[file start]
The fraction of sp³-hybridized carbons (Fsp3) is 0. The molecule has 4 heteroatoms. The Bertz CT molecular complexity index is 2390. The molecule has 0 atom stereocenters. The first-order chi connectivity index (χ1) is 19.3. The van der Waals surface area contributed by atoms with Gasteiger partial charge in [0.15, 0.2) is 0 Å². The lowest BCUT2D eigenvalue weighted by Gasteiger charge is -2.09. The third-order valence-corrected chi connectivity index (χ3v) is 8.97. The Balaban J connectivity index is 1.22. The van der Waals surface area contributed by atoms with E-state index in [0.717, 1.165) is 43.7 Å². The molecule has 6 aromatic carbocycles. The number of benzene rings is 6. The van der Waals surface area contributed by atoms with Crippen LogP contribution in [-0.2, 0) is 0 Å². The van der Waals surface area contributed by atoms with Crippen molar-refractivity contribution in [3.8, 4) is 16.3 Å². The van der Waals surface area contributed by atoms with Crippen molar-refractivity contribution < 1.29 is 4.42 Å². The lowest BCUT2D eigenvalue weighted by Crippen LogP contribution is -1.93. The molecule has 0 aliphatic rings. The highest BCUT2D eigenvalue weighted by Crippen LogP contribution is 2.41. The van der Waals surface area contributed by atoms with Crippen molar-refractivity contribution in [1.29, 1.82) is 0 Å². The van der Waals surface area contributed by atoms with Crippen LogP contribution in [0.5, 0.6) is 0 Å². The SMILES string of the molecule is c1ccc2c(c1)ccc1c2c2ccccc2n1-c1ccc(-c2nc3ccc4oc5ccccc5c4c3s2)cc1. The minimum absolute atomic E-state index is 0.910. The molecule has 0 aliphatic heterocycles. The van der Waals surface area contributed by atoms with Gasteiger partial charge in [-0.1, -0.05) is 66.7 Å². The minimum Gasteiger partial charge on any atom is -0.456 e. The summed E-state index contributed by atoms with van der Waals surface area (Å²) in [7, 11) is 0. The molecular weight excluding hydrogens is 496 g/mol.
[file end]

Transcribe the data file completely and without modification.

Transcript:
The fraction of sp³-hybridized carbons (Fsp3) is 0. The molecule has 4 heteroatoms. The Bertz CT molecular complexity index is 2390. The molecule has 0 atom stereocenters. The first-order chi connectivity index (χ1) is 19.3. The van der Waals surface area contributed by atoms with Gasteiger partial charge in [0.15, 0.2) is 0 Å². The lowest BCUT2D eigenvalue weighted by Gasteiger charge is -2.09. The third-order valence-corrected chi connectivity index (χ3v) is 8.97. The Balaban J connectivity index is 1.22. The van der Waals surface area contributed by atoms with E-state index in [0.717, 1.165) is 43.7 Å². The molecule has 6 aromatic carbocycles. The number of benzene rings is 6. The van der Waals surface area contributed by atoms with Crippen LogP contribution in [-0.2, 0) is 0 Å². The van der Waals surface area contributed by atoms with Crippen molar-refractivity contribution in [3.8, 4) is 16.3 Å². The van der Waals surface area contributed by atoms with Crippen molar-refractivity contribution < 1.29 is 4.42 Å². The lowest BCUT2D eigenvalue weighted by Crippen LogP contribution is -1.93. The molecule has 0 aliphatic rings. The highest BCUT2D eigenvalue weighted by Crippen LogP contribution is 2.41. The van der Waals surface area contributed by atoms with Crippen molar-refractivity contribution in [1.29, 1.82) is 0 Å². The van der Waals surface area contributed by atoms with Crippen LogP contribution in [0.5, 0.6) is 0 Å². The SMILES string of the molecule is c1ccc2c(c1)ccc1c2c2ccccc2n1-c1ccc(-c2nc3ccc4oc5ccccc5c4c3s2)cc1. The minimum absolute atomic E-state index is 0.910. The molecule has 0 aliphatic heterocycles. The van der Waals surface area contributed by atoms with Gasteiger partial charge in [-0.1, -0.05) is 66.7 Å². The minimum Gasteiger partial charge on any atom is -0.456 e. The summed E-state index contributed by atoms with van der Waals surface area (Å²) in [7, 11) is 0. The molecular weight excluding hydrogens is 496 g/mol.